History

Spruce Meadows, the Legacy Lives On

©Spruce Meadows Media Services

A wolverine is a small, ferocious mammal with strength out of proportion to its size. Legend has it, these solitary scavengers would break into abandoned trapper’s cabins on the Hudson’s Bay, consume everything available and then soil the outpost with excrement, rendering it un-useable by anyone else.

For decades, Spruce Meadows founder Ron “R.D.” Southern would give the “don’t be a wolverine” pep talk at the annual riders meeting. The moral: Don’t come to the hallowed facility, jump their courses, use their lounge and then cheat and do drugs. In essence, don’t urinate on what they’ve built.

This year, Southern did not give his wolverine talk.

For the first time in its 41 year history, the Spruce Meadows Summer Series forged ahead without both its late founder and its late riding master, Albert Kley. While absent in person, their presence looms large among the immaculately groomed lawns, trademark red-roofed buildings and flag-lined walkways.

“Albert and R.D. are not physically here right now but their roots are planted deep here,” says Spruce Meadows vice-president Ian Allison. “Everything that they contributed, every fan, every rider, every viewer across Canada, should be appreciative of what they did and what they stood for.”

For Allison, it’s an absence that is deeply felt. A part of the Spruce Meadows family since his high school days, Allison worked his way up from jump crew to become the voice of the iconic venue. For the past 41 years, he’s had a rare front-row seat to its transformation from one-time feedlot to world class venue.

“I spent more time with R.D. than I did with my own father. It was a different relationship, obviously. He and I had a certain connection. I could make him laugh at times. I could get stern directives at times,” recalls Allison.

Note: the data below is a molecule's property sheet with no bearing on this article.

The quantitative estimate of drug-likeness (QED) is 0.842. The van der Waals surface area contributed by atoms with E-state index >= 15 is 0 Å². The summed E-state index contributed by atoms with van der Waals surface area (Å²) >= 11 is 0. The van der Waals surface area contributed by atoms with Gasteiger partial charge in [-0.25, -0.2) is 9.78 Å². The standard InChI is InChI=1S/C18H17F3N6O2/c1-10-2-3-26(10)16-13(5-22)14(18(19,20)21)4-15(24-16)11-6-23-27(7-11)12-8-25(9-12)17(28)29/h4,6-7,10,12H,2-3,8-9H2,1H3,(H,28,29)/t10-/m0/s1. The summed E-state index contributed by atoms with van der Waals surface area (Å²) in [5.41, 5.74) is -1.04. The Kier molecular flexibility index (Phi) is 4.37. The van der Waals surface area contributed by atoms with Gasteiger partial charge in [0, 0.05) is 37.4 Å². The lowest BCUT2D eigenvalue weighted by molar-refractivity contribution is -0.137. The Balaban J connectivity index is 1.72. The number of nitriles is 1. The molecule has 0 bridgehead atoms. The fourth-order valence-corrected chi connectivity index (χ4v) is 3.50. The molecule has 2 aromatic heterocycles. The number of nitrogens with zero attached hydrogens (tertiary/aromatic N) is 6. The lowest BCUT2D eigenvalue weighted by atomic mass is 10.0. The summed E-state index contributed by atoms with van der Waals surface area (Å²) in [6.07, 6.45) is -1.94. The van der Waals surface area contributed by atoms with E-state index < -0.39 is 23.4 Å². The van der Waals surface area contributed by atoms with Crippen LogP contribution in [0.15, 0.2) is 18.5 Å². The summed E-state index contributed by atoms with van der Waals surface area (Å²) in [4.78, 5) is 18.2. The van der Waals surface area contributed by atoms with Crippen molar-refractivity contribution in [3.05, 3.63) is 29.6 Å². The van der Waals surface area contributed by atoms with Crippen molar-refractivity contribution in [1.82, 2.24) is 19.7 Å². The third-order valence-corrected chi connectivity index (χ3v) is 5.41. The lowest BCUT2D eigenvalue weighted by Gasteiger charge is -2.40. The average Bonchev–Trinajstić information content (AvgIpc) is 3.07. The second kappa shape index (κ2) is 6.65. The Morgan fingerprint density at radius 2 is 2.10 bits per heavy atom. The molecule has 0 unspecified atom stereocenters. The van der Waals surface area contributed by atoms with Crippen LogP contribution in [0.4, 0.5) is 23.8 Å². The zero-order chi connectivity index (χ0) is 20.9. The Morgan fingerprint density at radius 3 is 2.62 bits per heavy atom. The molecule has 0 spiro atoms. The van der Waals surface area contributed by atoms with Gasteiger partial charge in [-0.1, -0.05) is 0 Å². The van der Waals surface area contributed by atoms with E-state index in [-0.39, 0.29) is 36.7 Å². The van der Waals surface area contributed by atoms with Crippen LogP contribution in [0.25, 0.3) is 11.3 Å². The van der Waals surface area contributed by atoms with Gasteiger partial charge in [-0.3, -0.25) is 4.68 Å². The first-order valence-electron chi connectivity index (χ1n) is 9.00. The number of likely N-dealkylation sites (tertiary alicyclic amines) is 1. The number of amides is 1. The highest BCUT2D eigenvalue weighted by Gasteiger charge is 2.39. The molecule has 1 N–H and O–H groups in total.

“He always had a goal or an objective, but it was an organic thing. He couldn’t have pictured what Spruce Meadows would ultimately become. As it started to come together he could sculpt it, like Michelangelo seeing David in the stone.”

Figuring prominently in that legacy is the culture of excellence he cultivated, says Allison. Southern constantly strived for improvement, both of himself and those around him.

“His definition of excellence is only 20 words, but when you’re exposed to them for 40 years you realize they aren’t just words. They were in his fiber,” he continues.

Ron Southern quote

 

“He would never, ever criticize attempting something with everything you had and failing. But you get one day to bleed, then you better come back. It worked the other way too. One day to celebrate. One day to bleed. Then you move on. That’s the culture we are.

“We’ll probably have 50 things up on our board for our situation meeting tomorrow that we need to pay attention to or we can do better. It’s not perfection or boasting, it’s just how the Southerns are and, for those of us who have been in their sphere of influence for as long as we have, we can’t fight it.”

It’s a view that was shared by Spruce Meadows longtime riding master. An import from Germany, Kley was at Spruce Meadows when the first horse arrived by ship from Europe. He would play an instrumental role in developing its horse program and in Allison’s equine education.

“Albert Kley was a giant in my life. He taught me about all things [related to] horsemanship,” says Allison.

“He was a very considerate man who always put the horses first. He wasn’t very competitive. Albert always wanted the horses to be better today than they were yesterday. He had a very strong relationship with all of his horses. He brought a great amount of tradition.”

Allison considers Kley “the most complete” horseman he’s ever met.

“Not the rider that Ian Millar or Eric Lamaze are. Not the breeding expert. But the complete horseman,” says Allison. “He lived and breathed horses his entire life. And I got the great exposure to him for 41 years. Amazing.”

It now falls to the next generation of Southerns to continue Ron and Albert’s work.

“The event is a tangible tribute to them,” says Allison. “But I think the best tribute is to activate the sport in a way that respects the tradition and has fair competition. Don’t come here to practice. Don’t come here and think you can cheat. And as R.D. would say, don’t be a ‘wolverine.’”

RDS&Albert
@Spruce Meadows Media Services

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